ICYMI: Sam Lake on Ellen (The Sitcom)

Previous winner of the Leicester Square Theatre New Comedian of the Year Award, and a now-familiar face on the Scottish comedy scene, Sam Lake gives us his take on ground-breaking Ellen DeGeneres sitcom, Ellen

Feature by Sam Lake | 11 Jan 2022
  • ICYMI Ellen

Brief caveat: this article isn’t about Ellen’s talk show or her recently discovered toxic behaviour. Yes, she’s problematic. Yes, she wants everyone to be kind to each other but also not make direct eye contact with her. This article is about the 90s sitcom that made Ellen a household name. My only prior knowledge of it was watching a clip of an interview between pre-talk-show-Ellen and Oprah after Ellen came out (as lesbian, not talk show host) both in real-life and on her sitcom, which was creatively titled Ellen.

In the Ellen Sitcom Universe, herein known as the ESU, Ellen plays....well, Ellen. Except in the ESU, Ellen is a bookshop owner, living in Los Angeles with her quirky friends who get up to all kinds of comical escapades. It's not a wild format, but perhaps this was intentional, allowing the focus of the show to be on Ellen and her quintessential Ellen-isms. As far as sitcoms go, it’s genuinely very watchable. Admittedly, season one is a bit of a chore as it finds its feet. Other than that, the writing is sharp, well delivered and the whole cast are giving delicious, characterful performances.

Ellen’s main trait is being nice (foreshadowing much?). She’s always the one trying to do the right thing and to keep everyone happy. Her friends around her are forever getting into crazy situations, and the comedy comes from how Ellen awkwardly tries to make everything right. You watch for her one-liners, her reactions. Her only continuing pursuit is trying to find the right man to settle down with (we’ll get onto why that might prove problematic for her in a moment). 

For the first three seasons Ellen doesn't get up to anything too outlandish. Sure, she competes on American Gladiators, gets convinced her new boyfriend is a cocaine dealer, and walks in on her best friend cheating on her fiancé on their wedding day. This is standard ESU. Then season four comes along with a different energy.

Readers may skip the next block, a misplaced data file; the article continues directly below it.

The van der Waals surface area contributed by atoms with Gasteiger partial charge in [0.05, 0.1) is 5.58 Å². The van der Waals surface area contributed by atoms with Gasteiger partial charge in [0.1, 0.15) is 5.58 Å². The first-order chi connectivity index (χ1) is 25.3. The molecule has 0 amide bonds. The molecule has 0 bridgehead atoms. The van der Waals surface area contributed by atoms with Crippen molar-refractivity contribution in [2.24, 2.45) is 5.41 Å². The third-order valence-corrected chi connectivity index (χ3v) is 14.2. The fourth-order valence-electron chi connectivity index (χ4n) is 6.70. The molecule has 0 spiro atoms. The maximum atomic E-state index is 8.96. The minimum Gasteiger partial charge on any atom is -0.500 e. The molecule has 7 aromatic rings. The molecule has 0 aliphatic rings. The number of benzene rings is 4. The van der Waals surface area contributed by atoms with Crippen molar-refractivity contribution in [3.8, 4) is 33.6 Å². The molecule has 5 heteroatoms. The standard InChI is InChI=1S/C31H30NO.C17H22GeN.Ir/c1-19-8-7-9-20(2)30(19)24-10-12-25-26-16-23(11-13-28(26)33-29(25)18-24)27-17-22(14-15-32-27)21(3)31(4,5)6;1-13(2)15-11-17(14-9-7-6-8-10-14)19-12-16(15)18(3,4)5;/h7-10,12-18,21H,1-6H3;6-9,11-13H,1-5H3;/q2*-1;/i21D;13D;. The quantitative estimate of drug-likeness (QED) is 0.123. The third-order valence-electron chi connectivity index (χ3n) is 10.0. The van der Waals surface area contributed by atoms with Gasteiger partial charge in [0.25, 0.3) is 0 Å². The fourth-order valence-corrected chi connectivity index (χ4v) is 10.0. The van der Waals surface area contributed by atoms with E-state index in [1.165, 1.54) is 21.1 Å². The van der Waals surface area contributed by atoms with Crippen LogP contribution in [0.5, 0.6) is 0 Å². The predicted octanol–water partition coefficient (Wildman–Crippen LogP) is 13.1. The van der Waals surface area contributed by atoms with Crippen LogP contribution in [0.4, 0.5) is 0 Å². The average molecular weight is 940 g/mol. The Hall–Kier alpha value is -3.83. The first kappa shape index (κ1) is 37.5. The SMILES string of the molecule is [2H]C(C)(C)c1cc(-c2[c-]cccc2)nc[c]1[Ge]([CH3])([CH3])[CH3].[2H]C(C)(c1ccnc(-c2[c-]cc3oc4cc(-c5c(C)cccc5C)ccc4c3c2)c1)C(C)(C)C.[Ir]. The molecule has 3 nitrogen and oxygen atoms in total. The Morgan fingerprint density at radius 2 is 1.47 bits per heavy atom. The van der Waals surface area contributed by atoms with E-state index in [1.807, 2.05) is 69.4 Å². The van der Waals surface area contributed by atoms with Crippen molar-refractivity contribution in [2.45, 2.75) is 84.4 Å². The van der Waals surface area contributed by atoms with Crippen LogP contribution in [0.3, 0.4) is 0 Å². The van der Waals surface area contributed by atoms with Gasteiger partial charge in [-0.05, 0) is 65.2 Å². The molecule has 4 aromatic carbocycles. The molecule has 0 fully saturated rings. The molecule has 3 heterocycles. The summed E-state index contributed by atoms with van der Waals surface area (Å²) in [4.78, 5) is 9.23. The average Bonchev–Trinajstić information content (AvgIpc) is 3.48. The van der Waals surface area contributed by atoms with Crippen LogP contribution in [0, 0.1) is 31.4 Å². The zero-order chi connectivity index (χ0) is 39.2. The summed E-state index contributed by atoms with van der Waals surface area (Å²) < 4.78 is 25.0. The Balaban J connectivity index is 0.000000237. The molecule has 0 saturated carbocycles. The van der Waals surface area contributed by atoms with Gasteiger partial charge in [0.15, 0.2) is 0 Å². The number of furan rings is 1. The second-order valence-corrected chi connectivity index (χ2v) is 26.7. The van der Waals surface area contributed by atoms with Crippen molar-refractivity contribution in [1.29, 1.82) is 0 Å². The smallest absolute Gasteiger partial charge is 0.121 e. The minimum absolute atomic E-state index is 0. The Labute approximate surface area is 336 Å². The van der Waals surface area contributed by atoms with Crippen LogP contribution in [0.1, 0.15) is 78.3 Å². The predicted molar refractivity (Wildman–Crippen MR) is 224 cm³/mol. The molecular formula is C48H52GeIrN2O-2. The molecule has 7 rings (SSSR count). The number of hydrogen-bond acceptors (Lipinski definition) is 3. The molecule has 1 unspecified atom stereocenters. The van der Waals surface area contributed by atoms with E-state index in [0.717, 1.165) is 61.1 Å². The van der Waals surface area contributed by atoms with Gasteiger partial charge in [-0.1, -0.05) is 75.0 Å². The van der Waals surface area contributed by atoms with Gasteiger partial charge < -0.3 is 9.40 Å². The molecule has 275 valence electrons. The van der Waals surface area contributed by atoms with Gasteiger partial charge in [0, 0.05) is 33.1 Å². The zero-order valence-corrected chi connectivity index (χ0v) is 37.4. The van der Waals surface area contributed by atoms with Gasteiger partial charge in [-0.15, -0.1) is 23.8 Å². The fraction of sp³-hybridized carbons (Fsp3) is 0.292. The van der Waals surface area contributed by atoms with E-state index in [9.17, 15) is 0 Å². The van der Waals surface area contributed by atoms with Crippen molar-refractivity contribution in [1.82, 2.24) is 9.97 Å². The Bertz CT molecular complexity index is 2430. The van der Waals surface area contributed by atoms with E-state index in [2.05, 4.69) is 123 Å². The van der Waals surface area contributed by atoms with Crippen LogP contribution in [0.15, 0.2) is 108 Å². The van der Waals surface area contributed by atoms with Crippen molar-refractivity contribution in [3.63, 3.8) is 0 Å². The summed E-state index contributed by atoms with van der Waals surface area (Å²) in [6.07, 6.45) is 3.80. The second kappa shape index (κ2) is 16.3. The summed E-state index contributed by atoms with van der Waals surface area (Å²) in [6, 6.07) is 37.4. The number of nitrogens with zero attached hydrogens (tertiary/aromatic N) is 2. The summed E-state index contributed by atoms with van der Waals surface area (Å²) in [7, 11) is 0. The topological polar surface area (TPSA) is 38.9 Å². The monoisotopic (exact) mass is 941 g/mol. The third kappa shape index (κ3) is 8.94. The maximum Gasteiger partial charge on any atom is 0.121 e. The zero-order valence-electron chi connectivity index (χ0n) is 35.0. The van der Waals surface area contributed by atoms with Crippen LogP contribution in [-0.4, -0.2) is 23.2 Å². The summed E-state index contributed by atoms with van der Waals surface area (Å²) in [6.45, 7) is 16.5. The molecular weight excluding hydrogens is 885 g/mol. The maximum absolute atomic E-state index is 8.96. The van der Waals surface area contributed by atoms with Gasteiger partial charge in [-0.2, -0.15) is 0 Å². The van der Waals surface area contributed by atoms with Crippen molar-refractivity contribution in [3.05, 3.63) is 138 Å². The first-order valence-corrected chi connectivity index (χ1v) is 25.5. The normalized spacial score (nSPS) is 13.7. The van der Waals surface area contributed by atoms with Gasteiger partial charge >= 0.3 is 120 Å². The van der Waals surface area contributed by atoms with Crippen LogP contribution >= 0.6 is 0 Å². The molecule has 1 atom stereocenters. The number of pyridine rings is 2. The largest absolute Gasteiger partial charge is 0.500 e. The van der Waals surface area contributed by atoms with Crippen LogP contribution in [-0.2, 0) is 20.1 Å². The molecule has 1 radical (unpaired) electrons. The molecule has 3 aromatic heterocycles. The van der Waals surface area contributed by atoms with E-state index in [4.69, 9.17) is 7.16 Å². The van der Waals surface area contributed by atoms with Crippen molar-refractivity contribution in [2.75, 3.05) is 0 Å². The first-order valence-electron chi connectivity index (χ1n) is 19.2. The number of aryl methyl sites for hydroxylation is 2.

We’re drip-fed little clues about Ellen’s sexuality throughout the season. She makes jokes about not needing a husband and hides in a literal closet, then bursts out all “I was in the closet lol.” These teases culminate in The Puppy Episode, which was pretty monumental when it first aired in 1997. In this two-part special, Ellen comes out as lesbian, making her the first prime-time sitcom character to be openly gay. Everyone thought this was just terrific and no-one had any issues with it. At all. 

JUST KIDDING, this was America in the 90s. Tolerance of gay people hadn't been invented yet. That wouldn't come until 2009 when Obama told everyone gays were actually, like, so chill. Ellen didn’t work for three years after the show finished. She was blacklisted in Hollywood, often called 'Ellen Degenerate' in the press. DeGeneres claims there was even a bomb scare on the day they recorded this episode, which just goes to show what attitudes were like.

Public backlash aside, the episode itself is genuinely funny. Ellen meets Susan, a proud lesbian woman who sends Ellen into a spiral of questioning her sexuality, culminating in accidentally announcing she’s gay to an entire airport. (FYI: Ryanair charge a fee if you out yourself on one of their flights). My favourite line comes when Ellen, desperate to appear as straight as possible, tells her friends about a wild night of hotel-room passion, which is so obviously made-up when Ellen utters “God I’m just a sucker for man-woman sex.”

After that historic episode, Ellen lasted one more season, which tackled a lot of queer issues. Many critics said the whole show was “too gay”, which seems unfair. Having said that, there is one episode where Ellen learns to rock climb so she can go on a date with a lesbian spin instructor called Barbara. Fair play, that is textbook (stereotypical) lesbianism. But the same humour that made the first four seasons work hadn’t gone anywhere, just the storylines were about things lots of people didn’t want to hear about at the time.

As a sitcom, Ellen is really enjoyable. It’s witty, it’s quick, it’s funny. It shows why Ellen was so beloved... I’d recommend a watch of at least the coming out episode, combined with the Oprah interview to understand the impact it had. Especially the bit where Oprah goes “Everyone look under your seats, it’s HOMOSEXUALITY!”

Sam Lake brings his latest Work-In-Progress show, Cake, to Monkey Barrel Comedy, Edinburgh, 22 Jan, 8pm, £7

Catch Sam's podcast, I've had a Rosé, Let's Talk about Feelings, wherever you get your podcasts

Sam's other upcoming gigs can be found at linktr.ee/samlake